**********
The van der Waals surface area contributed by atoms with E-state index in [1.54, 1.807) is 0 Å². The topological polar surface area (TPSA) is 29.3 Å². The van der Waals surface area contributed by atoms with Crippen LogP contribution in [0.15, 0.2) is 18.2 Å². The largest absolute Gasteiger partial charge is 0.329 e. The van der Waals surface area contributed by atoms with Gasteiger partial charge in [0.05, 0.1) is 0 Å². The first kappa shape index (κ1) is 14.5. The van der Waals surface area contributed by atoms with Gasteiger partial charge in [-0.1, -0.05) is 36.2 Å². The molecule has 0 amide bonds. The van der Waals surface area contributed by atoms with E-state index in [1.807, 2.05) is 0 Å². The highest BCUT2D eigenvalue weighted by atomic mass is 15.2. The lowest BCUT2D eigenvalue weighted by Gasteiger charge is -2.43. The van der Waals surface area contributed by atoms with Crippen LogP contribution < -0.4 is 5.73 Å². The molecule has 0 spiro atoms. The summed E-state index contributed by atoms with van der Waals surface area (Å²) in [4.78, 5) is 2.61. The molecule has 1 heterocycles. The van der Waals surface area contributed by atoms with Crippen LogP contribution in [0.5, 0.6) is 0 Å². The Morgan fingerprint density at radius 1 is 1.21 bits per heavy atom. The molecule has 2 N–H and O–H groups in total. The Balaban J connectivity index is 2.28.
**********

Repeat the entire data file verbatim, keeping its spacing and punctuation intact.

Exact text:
The van der Waals surface area contributed by atoms with E-state index in [1.54, 1.807) is 0 Å². The topological polar surface area (TPSA) is 29.3 Å². The van der Waals surface area contributed by atoms with Crippen LogP contribution in [0.15, 0.2) is 18.2 Å². The largest absolute Gasteiger partial charge is 0.329 e. The van der Waals surface area contributed by atoms with Gasteiger partial charge in [0.05, 0.1) is 0 Å². The first kappa shape index (κ1) is 14.5. The van der Waals surface area contributed by atoms with Gasteiger partial charge in [-0.1, -0.05) is 36.2 Å². The molecule has 0 amide bonds. The van der Waals surface area contributed by atoms with E-state index in [1.807, 2.05) is 0 Å². The highest BCUT2D eigenvalue weighted by atomic mass is 15.2. The lowest BCUT2D eigenvalue weighted by Gasteiger charge is -2.43. The van der Waals surface area contributed by atoms with Crippen LogP contribution < -0.4 is 5.73 Å². The molecule has 0 spiro atoms. The summed E-state index contributed by atoms with van der Waals surface area (Å²) in [4.78, 5) is 2.61. The molecule has 1 heterocycles. The van der Waals surface area contributed by atoms with Crippen LogP contribution in [0.5, 0.6) is 0 Å². The Morgan fingerprint density at radius 1 is 1.21 bits per heavy atom. The molecule has 2 N–H and O–H groups in total. The Balaban J connectivity index is 2.28.